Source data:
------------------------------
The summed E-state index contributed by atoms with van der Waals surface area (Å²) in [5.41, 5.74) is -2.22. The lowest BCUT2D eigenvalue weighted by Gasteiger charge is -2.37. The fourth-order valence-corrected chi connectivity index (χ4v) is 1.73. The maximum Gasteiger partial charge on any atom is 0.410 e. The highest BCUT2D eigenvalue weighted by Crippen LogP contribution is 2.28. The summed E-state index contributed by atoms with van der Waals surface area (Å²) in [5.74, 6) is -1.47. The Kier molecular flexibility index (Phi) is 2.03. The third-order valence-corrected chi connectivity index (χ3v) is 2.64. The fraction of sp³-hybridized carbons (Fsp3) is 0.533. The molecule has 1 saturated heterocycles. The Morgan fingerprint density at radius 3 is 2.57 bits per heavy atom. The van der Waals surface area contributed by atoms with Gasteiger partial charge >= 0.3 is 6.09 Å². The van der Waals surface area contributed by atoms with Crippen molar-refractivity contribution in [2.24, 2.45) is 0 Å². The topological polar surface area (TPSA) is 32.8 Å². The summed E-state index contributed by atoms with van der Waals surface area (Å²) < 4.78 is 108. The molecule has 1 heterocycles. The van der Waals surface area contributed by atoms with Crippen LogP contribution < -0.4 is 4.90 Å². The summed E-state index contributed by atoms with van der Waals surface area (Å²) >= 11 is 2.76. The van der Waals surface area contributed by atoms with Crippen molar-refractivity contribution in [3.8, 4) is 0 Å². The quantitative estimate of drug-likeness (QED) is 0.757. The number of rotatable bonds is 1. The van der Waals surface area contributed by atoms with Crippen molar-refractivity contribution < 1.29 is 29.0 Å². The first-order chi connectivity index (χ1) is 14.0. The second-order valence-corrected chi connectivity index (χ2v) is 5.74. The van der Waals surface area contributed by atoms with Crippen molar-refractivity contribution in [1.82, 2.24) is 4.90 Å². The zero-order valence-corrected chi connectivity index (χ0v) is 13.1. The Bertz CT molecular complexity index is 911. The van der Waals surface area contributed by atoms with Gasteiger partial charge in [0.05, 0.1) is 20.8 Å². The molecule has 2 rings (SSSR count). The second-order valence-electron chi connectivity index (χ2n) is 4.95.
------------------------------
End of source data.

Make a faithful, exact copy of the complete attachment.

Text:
The summed E-state index contributed by atoms with van der Waals surface area (Å²) in [5.41, 5.74) is -2.22. The lowest BCUT2D eigenvalue weighted by Gasteiger charge is -2.37. The fourth-order valence-corrected chi connectivity index (χ4v) is 1.73. The maximum Gasteiger partial charge on any atom is 0.410 e. The highest BCUT2D eigenvalue weighted by Crippen LogP contribution is 2.28. The summed E-state index contributed by atoms with van der Waals surface area (Å²) in [5.74, 6) is -1.47. The Kier molecular flexibility index (Phi) is 2.03. The third-order valence-corrected chi connectivity index (χ3v) is 2.64. The fraction of sp³-hybridized carbons (Fsp3) is 0.533. The molecule has 1 saturated heterocycles. The Morgan fingerprint density at radius 3 is 2.57 bits per heavy atom. The van der Waals surface area contributed by atoms with Gasteiger partial charge >= 0.3 is 6.09 Å². The van der Waals surface area contributed by atoms with Crippen molar-refractivity contribution in [2.24, 2.45) is 0 Å². The topological polar surface area (TPSA) is 32.8 Å². The summed E-state index contributed by atoms with van der Waals surface area (Å²) < 4.78 is 108. The molecule has 1 heterocycles. The van der Waals surface area contributed by atoms with Crippen LogP contribution < -0.4 is 4.90 Å². The summed E-state index contributed by atoms with van der Waals surface area (Å²) >= 11 is 2.76. The van der Waals surface area contributed by atoms with Crippen molar-refractivity contribution in [3.8, 4) is 0 Å². The quantitative estimate of drug-likeness (QED) is 0.757. The number of rotatable bonds is 1. The van der Waals surface area contributed by atoms with Crippen molar-refractivity contribution < 1.29 is 29.0 Å². The first-order chi connectivity index (χ1) is 14.0. The second-order valence-corrected chi connectivity index (χ2v) is 5.74. The van der Waals surface area contributed by atoms with Crippen molar-refractivity contribution in [1.82, 2.24) is 4.90 Å². The zero-order valence-corrected chi connectivity index (χ0v) is 13.1. The Bertz CT molecular complexity index is 911. The van der Waals surface area contributed by atoms with Gasteiger partial charge in [0.05, 0.1) is 20.8 Å². The molecule has 2 rings (SSSR count). The second-order valence-electron chi connectivity index (χ2n) is 4.95.